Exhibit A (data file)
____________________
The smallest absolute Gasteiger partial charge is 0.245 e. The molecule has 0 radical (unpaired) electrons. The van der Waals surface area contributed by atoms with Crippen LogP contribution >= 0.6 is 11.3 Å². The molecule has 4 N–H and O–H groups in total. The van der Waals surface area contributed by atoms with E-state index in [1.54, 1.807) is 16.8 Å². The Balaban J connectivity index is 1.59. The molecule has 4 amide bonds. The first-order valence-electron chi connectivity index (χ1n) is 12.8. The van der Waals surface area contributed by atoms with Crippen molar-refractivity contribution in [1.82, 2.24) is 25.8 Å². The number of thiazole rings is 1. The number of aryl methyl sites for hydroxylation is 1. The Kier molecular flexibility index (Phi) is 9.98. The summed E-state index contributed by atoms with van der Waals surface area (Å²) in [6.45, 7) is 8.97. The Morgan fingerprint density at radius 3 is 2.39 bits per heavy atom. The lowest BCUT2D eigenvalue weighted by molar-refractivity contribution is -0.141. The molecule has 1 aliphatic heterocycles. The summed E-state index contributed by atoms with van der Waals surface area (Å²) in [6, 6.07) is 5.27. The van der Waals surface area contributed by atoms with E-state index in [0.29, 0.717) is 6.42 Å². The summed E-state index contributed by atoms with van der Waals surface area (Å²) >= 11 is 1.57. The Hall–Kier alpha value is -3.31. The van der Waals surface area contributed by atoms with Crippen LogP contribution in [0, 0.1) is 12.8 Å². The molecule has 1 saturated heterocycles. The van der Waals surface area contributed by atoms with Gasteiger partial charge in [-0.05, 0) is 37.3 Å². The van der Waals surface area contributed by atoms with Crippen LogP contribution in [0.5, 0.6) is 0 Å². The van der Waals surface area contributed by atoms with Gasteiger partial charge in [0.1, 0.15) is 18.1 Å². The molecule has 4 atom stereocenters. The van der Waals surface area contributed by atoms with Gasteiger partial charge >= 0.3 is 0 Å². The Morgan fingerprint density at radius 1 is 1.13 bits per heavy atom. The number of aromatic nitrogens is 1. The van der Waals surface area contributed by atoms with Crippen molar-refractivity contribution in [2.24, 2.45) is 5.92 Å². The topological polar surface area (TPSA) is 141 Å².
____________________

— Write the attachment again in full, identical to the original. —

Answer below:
The smallest absolute Gasteiger partial charge is 0.245 e. The molecule has 0 radical (unpaired) electrons. The van der Waals surface area contributed by atoms with Crippen LogP contribution >= 0.6 is 11.3 Å². The molecule has 4 N–H and O–H groups in total. The van der Waals surface area contributed by atoms with E-state index in [1.54, 1.807) is 16.8 Å². The Balaban J connectivity index is 1.59. The molecule has 4 amide bonds. The first-order valence-electron chi connectivity index (χ1n) is 12.8. The van der Waals surface area contributed by atoms with Crippen molar-refractivity contribution in [1.82, 2.24) is 25.8 Å². The number of thiazole rings is 1. The number of aryl methyl sites for hydroxylation is 1. The Kier molecular flexibility index (Phi) is 9.98. The summed E-state index contributed by atoms with van der Waals surface area (Å²) in [6.45, 7) is 8.97. The Morgan fingerprint density at radius 3 is 2.39 bits per heavy atom. The lowest BCUT2D eigenvalue weighted by molar-refractivity contribution is -0.141. The molecule has 1 aliphatic heterocycles. The summed E-state index contributed by atoms with van der Waals surface area (Å²) in [6, 6.07) is 5.27. The van der Waals surface area contributed by atoms with E-state index in [0.29, 0.717) is 6.42 Å². The summed E-state index contributed by atoms with van der Waals surface area (Å²) >= 11 is 1.57. The Hall–Kier alpha value is -3.31. The van der Waals surface area contributed by atoms with Crippen LogP contribution in [0, 0.1) is 12.8 Å². The molecule has 1 saturated heterocycles. The van der Waals surface area contributed by atoms with Gasteiger partial charge in [-0.05, 0) is 37.3 Å². The van der Waals surface area contributed by atoms with Crippen LogP contribution in [0.5, 0.6) is 0 Å². The van der Waals surface area contributed by atoms with Gasteiger partial charge in [0.1, 0.15) is 18.1 Å². The molecule has 4 atom stereocenters. The van der Waals surface area contributed by atoms with Gasteiger partial charge >= 0.3 is 0 Å². The Morgan fingerprint density at radius 1 is 1.13 bits per heavy atom. The number of aromatic nitrogens is 1. The van der Waals surface area contributed by atoms with Crippen molar-refractivity contribution in [2.24, 2.45) is 5.92 Å². The topological polar surface area (TPSA) is 141 Å².